Whitesnake might be British in origin, but theirs is a quintessentially American story. And no detail of their story is more American than the fact that there is no band. There was, once, a rag tag assembly of actual musicians, aging men with beer bellies and acne scars; a keyboardist dressed in aviators and scarves with a brushy black moustache seemingly affixed to his lip with glue. He’s going as “coke dealer” for Halloween.
Then the “band” is composed of hired actors, their long hair has body, and their bodies have no hair at all.
Then the band is fully one decade younger, in excellent cardiovascular health; backlit castrati with golden curls that leap and fornicate sweetly with their double-necked guitars.
Whoever they are, were, they’re history now. Pink-slipped.
Through these phantom configurations, one persona remains constant: David Coverdale—though even he undergoes transformation worthy of a split screen. In the before video, he is brunette, pale in mom jeans, his sluggish, uninspired slide down the mic-stand reminiscent of a bored pole-dancer. In the before, he is somber, cast in blue light, cheesy keys masquerade as a single organ, and disco harmonies issue from the mouths of his disheveled doowop boys. It’s difficult to imagine anyone getting revved by the 1982 urtext. There is a gesturing toward sex that doesn’t believe its own performance, a pantomime, playing at “rock star” in some suburban garage. Not at all the tight, streamlined little engine that is the 1987 video.
In the after he is blonde, tanned, tailored, his full mouth at maximum pout. In the after, he stares and smolders, his gestures are precise. Tawny Kitaen strokes his leg, fingers his flowing locks, and never mind the asynchronous narratives, a protagonist for whom “on his own” means in the company of a beautiful former gymnast with a smile like a toothpaste model. This is America, bummer-trips don’t pay, and Coverdale is 100% self-made American. The man drives his prized white Jag with his head tipped back, maw gaped wide as a Pez dispenser, reckless, readied for Tawny’s tonguing. He is an open throated fledgling preparing to receive the mother bird’s allotment of ground detritivore. He’s whatever he wants to be. In America, a man reinvents himself any time he pleases, goes ahead on his own. Woman, inasmuch as she exists, is left with the seven-year credit flag, the maladjusted daughter, his name.
After my father left us for Tami, the beautiful 26-year-old Mary Kay saleswoman, certain of these ballads shifted the Honda’s atmosphere in subtle but troubling ways. Their tendency to inspire wet-eyed gazing, down the lonely street of dreams—the dreams disappearing beneath the wheels of the Honda, like the hours in a life, faster than they could be comprehended. “The Search is Over” was among those most likely to inspire intense grooving. The speaker who, tired of womanizing and wandering, speaks to his long-suffering love, tells her “I took for granted the friend I have in you.”
Now the miles stretch out behind me, loves that I have lost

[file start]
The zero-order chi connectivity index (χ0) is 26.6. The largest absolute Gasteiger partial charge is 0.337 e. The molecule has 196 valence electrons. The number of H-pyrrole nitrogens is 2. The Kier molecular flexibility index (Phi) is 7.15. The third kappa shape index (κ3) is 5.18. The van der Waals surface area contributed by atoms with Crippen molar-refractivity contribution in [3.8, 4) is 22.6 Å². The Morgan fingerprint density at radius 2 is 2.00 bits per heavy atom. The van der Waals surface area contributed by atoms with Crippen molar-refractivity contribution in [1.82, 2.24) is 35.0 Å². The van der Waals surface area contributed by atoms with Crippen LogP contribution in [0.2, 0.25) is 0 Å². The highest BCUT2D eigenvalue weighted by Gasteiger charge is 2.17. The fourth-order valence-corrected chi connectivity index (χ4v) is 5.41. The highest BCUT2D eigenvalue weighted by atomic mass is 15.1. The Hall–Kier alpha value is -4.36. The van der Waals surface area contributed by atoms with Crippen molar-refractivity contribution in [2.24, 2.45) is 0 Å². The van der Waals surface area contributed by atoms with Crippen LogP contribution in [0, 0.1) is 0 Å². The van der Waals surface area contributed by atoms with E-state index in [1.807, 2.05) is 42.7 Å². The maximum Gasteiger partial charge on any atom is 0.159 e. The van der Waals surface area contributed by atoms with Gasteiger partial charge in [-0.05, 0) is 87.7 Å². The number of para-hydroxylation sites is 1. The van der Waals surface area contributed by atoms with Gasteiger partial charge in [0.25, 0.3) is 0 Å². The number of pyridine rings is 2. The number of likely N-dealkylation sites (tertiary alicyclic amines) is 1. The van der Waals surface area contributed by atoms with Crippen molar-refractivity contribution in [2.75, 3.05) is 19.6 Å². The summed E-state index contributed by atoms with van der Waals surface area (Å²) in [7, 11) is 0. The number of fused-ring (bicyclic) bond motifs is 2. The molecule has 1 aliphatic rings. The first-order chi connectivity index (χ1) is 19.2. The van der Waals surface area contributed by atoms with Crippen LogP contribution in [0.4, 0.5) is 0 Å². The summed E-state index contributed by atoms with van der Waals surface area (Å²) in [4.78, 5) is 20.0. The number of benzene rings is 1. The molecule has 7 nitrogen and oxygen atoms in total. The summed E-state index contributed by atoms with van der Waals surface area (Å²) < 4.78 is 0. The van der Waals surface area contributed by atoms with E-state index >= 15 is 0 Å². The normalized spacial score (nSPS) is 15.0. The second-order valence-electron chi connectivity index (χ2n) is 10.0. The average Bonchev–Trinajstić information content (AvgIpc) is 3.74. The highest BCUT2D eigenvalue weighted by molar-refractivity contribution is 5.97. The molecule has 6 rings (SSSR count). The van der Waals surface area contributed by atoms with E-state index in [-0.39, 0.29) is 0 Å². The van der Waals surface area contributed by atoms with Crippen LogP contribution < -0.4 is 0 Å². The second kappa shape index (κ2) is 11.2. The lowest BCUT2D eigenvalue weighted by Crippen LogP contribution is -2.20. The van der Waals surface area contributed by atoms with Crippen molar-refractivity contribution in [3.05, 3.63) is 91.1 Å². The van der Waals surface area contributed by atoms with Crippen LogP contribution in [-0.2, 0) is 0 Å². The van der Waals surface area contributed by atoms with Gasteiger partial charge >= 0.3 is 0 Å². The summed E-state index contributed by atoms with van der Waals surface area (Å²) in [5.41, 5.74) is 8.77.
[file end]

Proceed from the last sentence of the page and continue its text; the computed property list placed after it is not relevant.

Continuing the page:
Broken hearts lie victims of the game
Then good luck, it finally stuck like lightning from the blue
Every highway leading me back to you
The singer voiced her transparent wish to be returned to, to be recognized for the quality person she was, the steadfast friend. This was the most a woman could hope for, to serve as the port in his storm. Or so it seemed to me when I was 13. Now it seems just as likely the friend she was returning to was herself, the girl before she was subsumed in the agenda of the other, her own anima or whatever.
But no tune elicited such meaningful staring as “Here I Go Again,” which might also provoke a tender biting of the lip, a bit of light drumming on the steering wheel, an extra saucy tug on the gear shifter. As a child in the passenger seat, these atmospheric shifts frightened me. As a teen, I was mortified. The inner life she so masterfully concealed was suddenly on display and available to all comers. And underneath that, the deeper embarrassment of watching your parent indulge the same self-mythologizing fantasy life that you do every day, your own melodrama mirrored back, your shared abandonment.
Meanwhile, certain correspondences suggested the existence of a greater meaning. Take, for instance, my father’s young mistress, Tami Cain, whose name bore a homophonic relationship to Tawny Kitaen, (Kitaen in turn, a perfect portmanteau of kitten and cocaine). Tami bore a striking physical likeness to Tawny: tall, substantial women, with big lips and teased-out auburn hair (both Geena Davis clones, slightly more terrestrial). Tawny and her kittenish tumbling, sober, relapsed, sober. Tami, “sober,” at a wedding reception in 1994 riding an inflatable corona bottle and singing along to “Space Cowboy.” Tawny, later arrested for assault and battery after kicking husband number three repeatedly in the face, and later still for possession (cocaine), had a taste for “pretty boys with long hair.” Tami too loved long hair, and instructed my father in the use of box-dye, home permanent, hairdryer, maximum hold Aquanet. A decade after their courtship began, when the recession of his hairline forced his hand, my father cut it off. She was gone within the year.